Gina and Jeremiah want to know why a crowd is loitering outside the last high-rise in Cabrini-Green. We tell the two polite teens that we’re waiting for the sun to set, so we can see lights flicker on in the 134 apartments of 1230 North Burling Street. They’re not lamps: The building’s last tenants were forced to leave in December 2010, and it has since been stripped to a windowless concrete hulk. The only signs that the structure was once a residence are a few flashes of color from idiosyncratic paint jobs and, as of March 28, the blinking white lights.
Those lights, which will be visible 7pm–1am every night for the next few weeks until the building’s demolition is complete, are part of “Project Cabrini Green”, a collaboration between artist Jan Tichy; his partner, social worker Efrat Appel; Tichy’s students at the School of the Art Institute of Chicago; and 110 teenagers from local nonprofits Cabrini Connections, Marwen, After School Matters and ThaBrigade Stamps Marching Band. The teens wrote and performed poems about Cabrini-Green. The SAIC students created software that translates the sounds of the teens reading their work into signals that control the lights in the high-rise.
Light and architecture are crucial to Tichy’s practice. In June 2009, he produced an installation with Illinois Institute of Technology and SAIC students at IIT’s Crown Hall, projecting videos and photos from within the building through its glass walls. While the critical response to Lighting Crown Hall emphasized the building’s design by Mies van der Rohe, Tichy says the project also reflected his interest in Chicago’s public housing. “I encouraged the students [to think about] not only Mies but the campus and Bronzeville, and obviously, the projects that were not there anymore: the Robert Taylor Houses,” the artist tells me during an interview at his dealer Richard Gray’s gallery. “I’m living not far away from Cabrini, so I’m passing it every day” as its buildings are knocked down, Tichy adds. “I realized that this historical moment was going to happen here.”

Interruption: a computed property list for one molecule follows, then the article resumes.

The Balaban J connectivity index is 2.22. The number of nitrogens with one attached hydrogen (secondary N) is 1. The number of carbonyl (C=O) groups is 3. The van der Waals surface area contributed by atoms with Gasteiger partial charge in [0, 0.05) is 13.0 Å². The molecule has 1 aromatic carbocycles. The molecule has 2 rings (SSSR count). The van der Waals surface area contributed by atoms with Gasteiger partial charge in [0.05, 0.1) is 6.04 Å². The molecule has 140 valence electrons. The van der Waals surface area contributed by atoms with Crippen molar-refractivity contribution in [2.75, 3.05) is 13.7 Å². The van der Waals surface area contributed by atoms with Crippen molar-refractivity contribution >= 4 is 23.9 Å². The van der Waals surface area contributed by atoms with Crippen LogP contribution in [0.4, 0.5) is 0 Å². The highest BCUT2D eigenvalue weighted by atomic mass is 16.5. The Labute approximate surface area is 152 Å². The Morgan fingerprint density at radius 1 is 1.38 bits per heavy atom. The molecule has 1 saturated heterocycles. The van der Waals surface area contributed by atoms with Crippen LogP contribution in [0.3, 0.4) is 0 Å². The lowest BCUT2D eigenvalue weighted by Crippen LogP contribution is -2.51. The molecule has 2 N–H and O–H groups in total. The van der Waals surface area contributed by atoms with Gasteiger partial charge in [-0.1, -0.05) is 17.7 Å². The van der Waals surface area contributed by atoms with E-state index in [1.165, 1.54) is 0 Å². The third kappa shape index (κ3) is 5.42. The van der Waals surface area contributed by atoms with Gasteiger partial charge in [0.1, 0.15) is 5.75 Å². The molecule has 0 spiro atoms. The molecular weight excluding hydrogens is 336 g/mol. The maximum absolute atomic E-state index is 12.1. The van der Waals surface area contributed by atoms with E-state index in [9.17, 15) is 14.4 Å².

Imposing his own work on the site seemed inappropriate. Tichy says he and Appel were interested in what “kids, the next generation” thought about Cabrini-Green. “We looked for an organization that worked in the neighborhood,” he says, “serving those that are there and those that were dispersed but coming back for programs like the marching band.”
After School Matters student Natrice Weathers has relatives who lived in Cabrini-Green. “It’s history that’s going to be destroyed,” she says. The regret in her poem “Distorted Class”—“In the history books, it’ll say the community was broken. / But we weren’t broken…”—echoes through much of the teens’ writing. Savon Clark, who participates in Cabrini Connections, feels lucky that his family was able to move from Cabrini-Green to mixed-income housing nearby, unlike many friends who were displaced to the South and West Sides. He wants people who see the light installation to grasp that “a lot of people lived in those projects for a lot of years.”
“Project Cabrini Green” can’t undo decades of disenfranchisement, but its young writers’ messages will outlast the obliterated high-rise. You can find their poems on the project’s website and in a book on view at the Museum of Contemporary Art. (The MCA’s exhibit also includes live video footage of 1230 North Burling Street and an interactive model of the building.) Though the installation at Cabrini-Green can’t convey the teens’ exact words, the alternating lights—LEDs mounted in ultra-durable ammunition boxes, which Tichy intends to recover from the rubble—evoke a conversation.
Gina and Jeremiah tell me they approve of the project and hope it keeps people from forgetting Cabrini-Green. Their history classes have never covered public housing.